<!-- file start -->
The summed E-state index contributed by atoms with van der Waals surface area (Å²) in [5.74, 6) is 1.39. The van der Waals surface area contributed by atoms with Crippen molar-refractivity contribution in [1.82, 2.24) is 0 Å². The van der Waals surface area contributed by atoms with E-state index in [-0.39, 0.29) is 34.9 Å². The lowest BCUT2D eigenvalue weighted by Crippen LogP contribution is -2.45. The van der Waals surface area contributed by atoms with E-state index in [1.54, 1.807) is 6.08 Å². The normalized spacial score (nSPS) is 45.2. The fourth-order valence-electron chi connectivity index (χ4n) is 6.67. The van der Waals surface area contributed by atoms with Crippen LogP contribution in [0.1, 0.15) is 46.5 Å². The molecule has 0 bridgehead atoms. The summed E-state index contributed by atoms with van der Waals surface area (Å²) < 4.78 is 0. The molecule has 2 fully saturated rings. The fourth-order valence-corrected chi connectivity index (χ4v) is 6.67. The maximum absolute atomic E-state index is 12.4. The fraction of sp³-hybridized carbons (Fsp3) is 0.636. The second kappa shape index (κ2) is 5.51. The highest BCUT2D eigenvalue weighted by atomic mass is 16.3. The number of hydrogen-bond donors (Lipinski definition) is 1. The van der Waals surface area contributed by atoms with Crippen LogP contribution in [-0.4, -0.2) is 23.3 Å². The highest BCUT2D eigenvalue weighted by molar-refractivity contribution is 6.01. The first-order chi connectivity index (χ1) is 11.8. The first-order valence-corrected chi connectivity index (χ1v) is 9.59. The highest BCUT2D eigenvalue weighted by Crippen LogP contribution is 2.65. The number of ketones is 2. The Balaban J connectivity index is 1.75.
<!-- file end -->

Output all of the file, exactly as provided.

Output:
The summed E-state index contributed by atoms with van der Waals surface area (Å²) in [5.74, 6) is 1.39. The van der Waals surface area contributed by atoms with Crippen molar-refractivity contribution in [1.82, 2.24) is 0 Å². The van der Waals surface area contributed by atoms with E-state index in [-0.39, 0.29) is 34.9 Å². The lowest BCUT2D eigenvalue weighted by Crippen LogP contribution is -2.45. The van der Waals surface area contributed by atoms with E-state index in [1.54, 1.807) is 6.08 Å². The normalized spacial score (nSPS) is 45.2. The fourth-order valence-electron chi connectivity index (χ4n) is 6.67. The van der Waals surface area contributed by atoms with Crippen LogP contribution in [0.1, 0.15) is 46.5 Å². The molecule has 0 bridgehead atoms. The summed E-state index contributed by atoms with van der Waals surface area (Å²) < 4.78 is 0. The molecule has 2 fully saturated rings. The fourth-order valence-corrected chi connectivity index (χ4v) is 6.67. The maximum absolute atomic E-state index is 12.4. The fraction of sp³-hybridized carbons (Fsp3) is 0.636. The second kappa shape index (κ2) is 5.51. The highest BCUT2D eigenvalue weighted by atomic mass is 16.3. The number of hydrogen-bond donors (Lipinski definition) is 1. The van der Waals surface area contributed by atoms with Crippen LogP contribution in [-0.4, -0.2) is 23.3 Å². The highest BCUT2D eigenvalue weighted by molar-refractivity contribution is 6.01. The first-order chi connectivity index (χ1) is 11.8. The first-order valence-corrected chi connectivity index (χ1v) is 9.59. The highest BCUT2D eigenvalue weighted by Crippen LogP contribution is 2.65. The number of ketones is 2. The Balaban J connectivity index is 1.75.